By performing tunneling in accordance with an embodiment of the present invention, a larger number of distinct IO applications can be satisfied by a common set of more generic hardware. For example, a platform may include 12 USB ports, 8 PCIe ports, and a variety of special purpose ports (e.g., display). Through tunneling, these ports can be converged, for example, into a set of 16 converged ports, each one of which can be used as any one (or multiple) of the older ports.
Embodiments can be implemented in many different system types. Referring to
System memory 310 includes any memory device, such as random access memory (RAM), non-volatile (NV) memory, or other memory accessible by devices in system 300. System memory 310 is coupled to controller hub 315 through a memory interface 316.
In one embodiment, controller hub 315 is a root hub or root controller in a PCIe interconnection hierarchy. Examples of controller hub 315 include a chipset, a memory controller hub (MCH), a northbridge, an input/output controller hub (ICH) a southbridge, and a root controller/hub. Here, controller hub 315 is coupled to a switch/bridge 320 through a serial link 319. Input/output modules 317 and 321, which may also be referred to as interfaces/ports 317 and 321, include/implement a layered protocol stack to provide communication between controller hub 315 and switch 320. In one embodiment, multiple devices are capable of being coupled to switch 320.
Switch 320 routes packets/messages from a device 325 upstream, i.e., up a hierarchy towards controller hub 315 and downstream, i.e., down a hierarchy away from controller hub 315 to device 325. IO modules 322 and 326 implement a layered protocol stack to communicate between switch 320 and device 325. In one embodiment, IO module 326 may be a tunneling physical layer to tunnel packets of multiple protocol stacks namely stacks 327 and 328. Device 325 includes any internal or external device or component to be coupled to an electronic system, such as an IO device, a network interface controller (NIC), an add-in card, an audio processor, a network processor, a hard-drive, a storage device, a monitor, a printer, a mouse, a keyboard, a router, a portable storage device, a Firewire device, a Universal Serial Bus (USB) device, a scanner, and other input/output devices.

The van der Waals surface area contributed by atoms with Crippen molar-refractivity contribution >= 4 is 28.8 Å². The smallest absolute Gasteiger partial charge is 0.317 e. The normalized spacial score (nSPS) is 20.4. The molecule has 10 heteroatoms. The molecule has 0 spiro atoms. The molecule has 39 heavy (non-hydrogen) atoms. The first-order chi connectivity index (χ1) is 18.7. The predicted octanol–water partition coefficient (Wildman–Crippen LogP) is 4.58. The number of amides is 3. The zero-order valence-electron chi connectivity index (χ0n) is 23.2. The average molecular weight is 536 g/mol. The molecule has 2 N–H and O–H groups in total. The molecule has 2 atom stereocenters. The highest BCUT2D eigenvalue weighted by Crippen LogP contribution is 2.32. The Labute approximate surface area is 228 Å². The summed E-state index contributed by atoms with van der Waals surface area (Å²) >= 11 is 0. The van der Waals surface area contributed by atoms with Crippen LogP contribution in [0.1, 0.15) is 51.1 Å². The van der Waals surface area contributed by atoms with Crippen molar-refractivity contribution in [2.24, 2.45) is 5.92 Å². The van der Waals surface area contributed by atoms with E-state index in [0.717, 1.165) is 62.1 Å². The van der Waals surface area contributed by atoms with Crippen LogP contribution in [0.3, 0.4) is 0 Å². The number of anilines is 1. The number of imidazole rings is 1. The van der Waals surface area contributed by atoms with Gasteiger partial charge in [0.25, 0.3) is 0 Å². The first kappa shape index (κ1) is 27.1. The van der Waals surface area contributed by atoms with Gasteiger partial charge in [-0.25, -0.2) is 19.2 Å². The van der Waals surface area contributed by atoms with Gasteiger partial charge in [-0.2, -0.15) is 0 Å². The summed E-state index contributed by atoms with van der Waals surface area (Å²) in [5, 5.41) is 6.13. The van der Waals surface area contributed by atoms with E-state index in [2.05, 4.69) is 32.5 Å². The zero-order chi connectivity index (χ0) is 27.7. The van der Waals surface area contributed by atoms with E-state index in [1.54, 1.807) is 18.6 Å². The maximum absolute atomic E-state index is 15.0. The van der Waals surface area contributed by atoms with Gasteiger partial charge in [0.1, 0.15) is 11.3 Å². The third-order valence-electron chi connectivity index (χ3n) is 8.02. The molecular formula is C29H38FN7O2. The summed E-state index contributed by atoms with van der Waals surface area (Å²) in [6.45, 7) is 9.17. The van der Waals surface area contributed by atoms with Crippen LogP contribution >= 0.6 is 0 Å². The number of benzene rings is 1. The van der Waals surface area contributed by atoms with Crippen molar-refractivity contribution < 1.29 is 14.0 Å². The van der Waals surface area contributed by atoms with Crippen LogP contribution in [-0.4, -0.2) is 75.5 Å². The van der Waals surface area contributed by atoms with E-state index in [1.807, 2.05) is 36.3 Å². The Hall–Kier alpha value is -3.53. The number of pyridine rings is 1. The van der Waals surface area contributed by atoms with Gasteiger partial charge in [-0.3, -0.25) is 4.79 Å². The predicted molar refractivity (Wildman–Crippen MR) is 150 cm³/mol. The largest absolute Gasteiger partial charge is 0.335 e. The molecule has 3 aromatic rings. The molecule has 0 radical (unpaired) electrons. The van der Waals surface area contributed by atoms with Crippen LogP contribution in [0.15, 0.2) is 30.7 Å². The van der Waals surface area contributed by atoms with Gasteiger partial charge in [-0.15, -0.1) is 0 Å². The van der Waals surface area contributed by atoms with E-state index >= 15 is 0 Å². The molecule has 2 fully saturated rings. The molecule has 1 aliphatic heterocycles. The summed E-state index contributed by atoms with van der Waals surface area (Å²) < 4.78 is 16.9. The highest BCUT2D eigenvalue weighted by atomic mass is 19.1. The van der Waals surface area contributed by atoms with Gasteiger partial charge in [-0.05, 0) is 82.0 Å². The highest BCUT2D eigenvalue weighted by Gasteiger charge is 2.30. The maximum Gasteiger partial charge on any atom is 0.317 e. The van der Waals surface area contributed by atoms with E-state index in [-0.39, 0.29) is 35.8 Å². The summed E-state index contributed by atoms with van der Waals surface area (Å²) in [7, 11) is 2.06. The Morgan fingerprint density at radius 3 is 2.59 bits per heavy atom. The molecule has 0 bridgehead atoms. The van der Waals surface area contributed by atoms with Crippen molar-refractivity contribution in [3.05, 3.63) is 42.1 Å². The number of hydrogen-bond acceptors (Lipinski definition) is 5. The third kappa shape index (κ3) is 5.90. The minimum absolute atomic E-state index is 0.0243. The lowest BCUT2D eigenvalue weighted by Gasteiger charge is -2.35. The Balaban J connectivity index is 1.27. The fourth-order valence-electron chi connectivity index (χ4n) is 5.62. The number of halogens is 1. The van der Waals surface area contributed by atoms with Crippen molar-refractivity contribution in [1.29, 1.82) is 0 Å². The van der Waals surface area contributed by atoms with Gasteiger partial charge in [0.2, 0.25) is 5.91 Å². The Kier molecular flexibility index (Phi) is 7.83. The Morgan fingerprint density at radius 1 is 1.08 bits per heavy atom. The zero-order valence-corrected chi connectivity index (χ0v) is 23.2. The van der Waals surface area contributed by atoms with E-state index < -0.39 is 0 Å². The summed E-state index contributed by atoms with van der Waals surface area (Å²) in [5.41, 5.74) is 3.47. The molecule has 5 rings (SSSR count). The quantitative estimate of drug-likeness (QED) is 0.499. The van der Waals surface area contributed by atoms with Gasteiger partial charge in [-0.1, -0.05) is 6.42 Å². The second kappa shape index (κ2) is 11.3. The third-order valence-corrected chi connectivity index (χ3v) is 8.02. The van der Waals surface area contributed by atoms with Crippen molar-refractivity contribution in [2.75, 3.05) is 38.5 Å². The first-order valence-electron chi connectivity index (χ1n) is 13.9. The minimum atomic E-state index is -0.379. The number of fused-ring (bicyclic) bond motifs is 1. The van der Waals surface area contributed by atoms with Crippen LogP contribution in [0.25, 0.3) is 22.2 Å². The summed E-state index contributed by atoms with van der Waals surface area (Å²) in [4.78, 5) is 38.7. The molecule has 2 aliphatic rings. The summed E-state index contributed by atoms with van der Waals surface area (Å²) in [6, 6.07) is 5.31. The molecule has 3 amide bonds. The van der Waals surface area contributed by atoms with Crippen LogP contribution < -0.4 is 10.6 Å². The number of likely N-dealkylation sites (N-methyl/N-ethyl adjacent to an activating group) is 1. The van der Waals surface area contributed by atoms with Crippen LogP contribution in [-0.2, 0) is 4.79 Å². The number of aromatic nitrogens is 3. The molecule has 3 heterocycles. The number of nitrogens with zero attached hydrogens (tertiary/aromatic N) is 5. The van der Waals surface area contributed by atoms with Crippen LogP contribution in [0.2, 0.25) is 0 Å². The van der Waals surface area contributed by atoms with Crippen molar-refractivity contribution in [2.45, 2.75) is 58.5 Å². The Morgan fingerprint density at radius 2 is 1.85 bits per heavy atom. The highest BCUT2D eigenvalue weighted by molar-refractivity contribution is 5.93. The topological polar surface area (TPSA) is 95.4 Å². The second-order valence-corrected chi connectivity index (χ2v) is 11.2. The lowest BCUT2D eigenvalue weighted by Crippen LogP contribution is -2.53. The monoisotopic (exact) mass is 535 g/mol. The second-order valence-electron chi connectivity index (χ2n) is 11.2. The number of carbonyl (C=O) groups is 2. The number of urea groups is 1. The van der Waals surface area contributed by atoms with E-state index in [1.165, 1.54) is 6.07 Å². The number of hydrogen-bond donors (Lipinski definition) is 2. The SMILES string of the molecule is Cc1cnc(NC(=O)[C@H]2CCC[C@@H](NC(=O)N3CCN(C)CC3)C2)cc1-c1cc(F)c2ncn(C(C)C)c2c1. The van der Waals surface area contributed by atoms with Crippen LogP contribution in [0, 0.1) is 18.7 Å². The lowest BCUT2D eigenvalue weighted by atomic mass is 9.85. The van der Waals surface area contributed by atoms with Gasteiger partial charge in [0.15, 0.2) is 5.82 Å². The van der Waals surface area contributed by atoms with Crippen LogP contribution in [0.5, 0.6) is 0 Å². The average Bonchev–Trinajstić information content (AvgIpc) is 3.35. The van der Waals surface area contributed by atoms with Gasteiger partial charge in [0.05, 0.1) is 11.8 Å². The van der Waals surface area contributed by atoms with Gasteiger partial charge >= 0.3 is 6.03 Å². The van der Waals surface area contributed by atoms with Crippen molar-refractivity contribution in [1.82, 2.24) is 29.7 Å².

A graphics accelerator 330 is also coupled to controller hub 315 through serial link 332. In one embodiment, graphics accelerator 330 is coupled to an MCH, which is coupled to an ICH. Switch 320, and accordingly IO device 325, is then coupled to the ICH. IO modules 331 and 318 are also to implement a layered protocol stack to communicate between graphics accelerator 330 and controller hub 315.
Embodiments may be implemented in code and may be stored on a storage medium having stored thereon instructions which can be used to program a system to perform the instructions. The storage medium may include, but is not limited to, any type of disk including floppy disks, optical disks, compact disk read-only memories (CD-ROMs), compact disk rewritables (CD-RWs), and magneto-optical disks, semiconductor devices such as read-only memories (ROMs), random access memories (RAMs) such as dynamic random access memories (DRAMs), static random access memories (SRAMs), erasable programmable read-only memories (EPROMs), flash memories, electrically erasable programmable read-only memories (EEPROMs), magnetic or optical cards, or any other type of media suitable for storing electronic instructions.
While the present invention has been described with respect to a limited number of embodiments, those skilled in the art will appreciate numerous modifications and variations therefrom. It is intended that the appended claims cover all such modifications and variations as fall within the true spirit and scope of this present invention.
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|Cooperative Classification||H04L69/28, H04L12/4633|
|European Classification||H04L29/06T, H04L12/46E|
|Jul 16, 2009||AS||Assignment|
Owner name: INTEL CORPORATION,CALIFORNIA
Free format text: ASSIGNMENT OF ASSIGNORS INTEREST;ASSIGNOR:HARRIMAN, DAVID J.;REEL/FRAME:022963/0157
Effective date: 20080714
Owner name: INTEL CORPORATION, CALIFORNIA
Free format text: ASSIGNMENT OF ASSIGNORS INTEREST;ASSIGNOR:HARRIMAN, DAVID J.;REEL/FRAME:022963/0157
Effective date: 20080714